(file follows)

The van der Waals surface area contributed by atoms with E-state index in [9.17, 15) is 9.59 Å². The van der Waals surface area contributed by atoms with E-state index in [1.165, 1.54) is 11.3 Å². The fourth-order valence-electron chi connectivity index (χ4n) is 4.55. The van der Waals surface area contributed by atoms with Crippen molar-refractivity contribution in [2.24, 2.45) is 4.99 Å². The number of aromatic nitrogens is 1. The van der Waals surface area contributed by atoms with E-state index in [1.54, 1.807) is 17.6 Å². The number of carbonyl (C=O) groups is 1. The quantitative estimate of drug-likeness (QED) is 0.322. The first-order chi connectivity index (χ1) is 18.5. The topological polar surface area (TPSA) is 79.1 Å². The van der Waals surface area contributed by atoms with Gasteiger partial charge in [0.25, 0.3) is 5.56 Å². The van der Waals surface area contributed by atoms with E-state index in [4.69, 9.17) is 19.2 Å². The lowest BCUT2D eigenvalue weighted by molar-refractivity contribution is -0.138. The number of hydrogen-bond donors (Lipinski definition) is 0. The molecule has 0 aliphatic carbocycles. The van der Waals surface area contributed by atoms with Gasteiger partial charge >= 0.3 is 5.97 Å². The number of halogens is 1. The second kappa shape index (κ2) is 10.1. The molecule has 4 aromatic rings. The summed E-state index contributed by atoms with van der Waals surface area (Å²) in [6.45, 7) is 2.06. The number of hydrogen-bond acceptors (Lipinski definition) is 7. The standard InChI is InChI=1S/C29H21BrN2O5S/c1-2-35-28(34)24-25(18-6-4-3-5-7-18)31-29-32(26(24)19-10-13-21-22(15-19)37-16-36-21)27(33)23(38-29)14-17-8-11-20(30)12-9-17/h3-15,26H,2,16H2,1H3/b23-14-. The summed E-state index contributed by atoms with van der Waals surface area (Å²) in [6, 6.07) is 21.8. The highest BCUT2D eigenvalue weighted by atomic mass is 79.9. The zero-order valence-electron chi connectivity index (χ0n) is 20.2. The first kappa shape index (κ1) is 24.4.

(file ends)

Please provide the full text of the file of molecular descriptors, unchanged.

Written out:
The van der Waals surface area contributed by atoms with E-state index in [9.17, 15) is 9.59 Å². The van der Waals surface area contributed by atoms with E-state index in [1.165, 1.54) is 11.3 Å². The fourth-order valence-electron chi connectivity index (χ4n) is 4.55. The van der Waals surface area contributed by atoms with Crippen molar-refractivity contribution in [2.24, 2.45) is 4.99 Å². The number of aromatic nitrogens is 1. The van der Waals surface area contributed by atoms with E-state index in [1.54, 1.807) is 17.6 Å². The number of carbonyl (C=O) groups is 1. The quantitative estimate of drug-likeness (QED) is 0.322. The first-order chi connectivity index (χ1) is 18.5. The topological polar surface area (TPSA) is 79.1 Å². The van der Waals surface area contributed by atoms with Gasteiger partial charge in [0.25, 0.3) is 5.56 Å². The van der Waals surface area contributed by atoms with E-state index in [4.69, 9.17) is 19.2 Å². The lowest BCUT2D eigenvalue weighted by molar-refractivity contribution is -0.138. The number of hydrogen-bond donors (Lipinski definition) is 0. The molecule has 0 aliphatic carbocycles. The van der Waals surface area contributed by atoms with Gasteiger partial charge >= 0.3 is 5.97 Å². The number of halogens is 1. The second kappa shape index (κ2) is 10.1. The molecule has 4 aromatic rings. The summed E-state index contributed by atoms with van der Waals surface area (Å²) in [6.45, 7) is 2.06. The number of hydrogen-bond acceptors (Lipinski definition) is 7. The standard InChI is InChI=1S/C29H21BrN2O5S/c1-2-35-28(34)24-25(18-6-4-3-5-7-18)31-29-32(26(24)19-10-13-21-22(15-19)37-16-36-21)27(33)23(38-29)14-17-8-11-20(30)12-9-17/h3-15,26H,2,16H2,1H3/b23-14-. The summed E-state index contributed by atoms with van der Waals surface area (Å²) in [6, 6.07) is 21.8. The highest BCUT2D eigenvalue weighted by atomic mass is 79.9. The zero-order valence-electron chi connectivity index (χ0n) is 20.2. The first kappa shape index (κ1) is 24.4.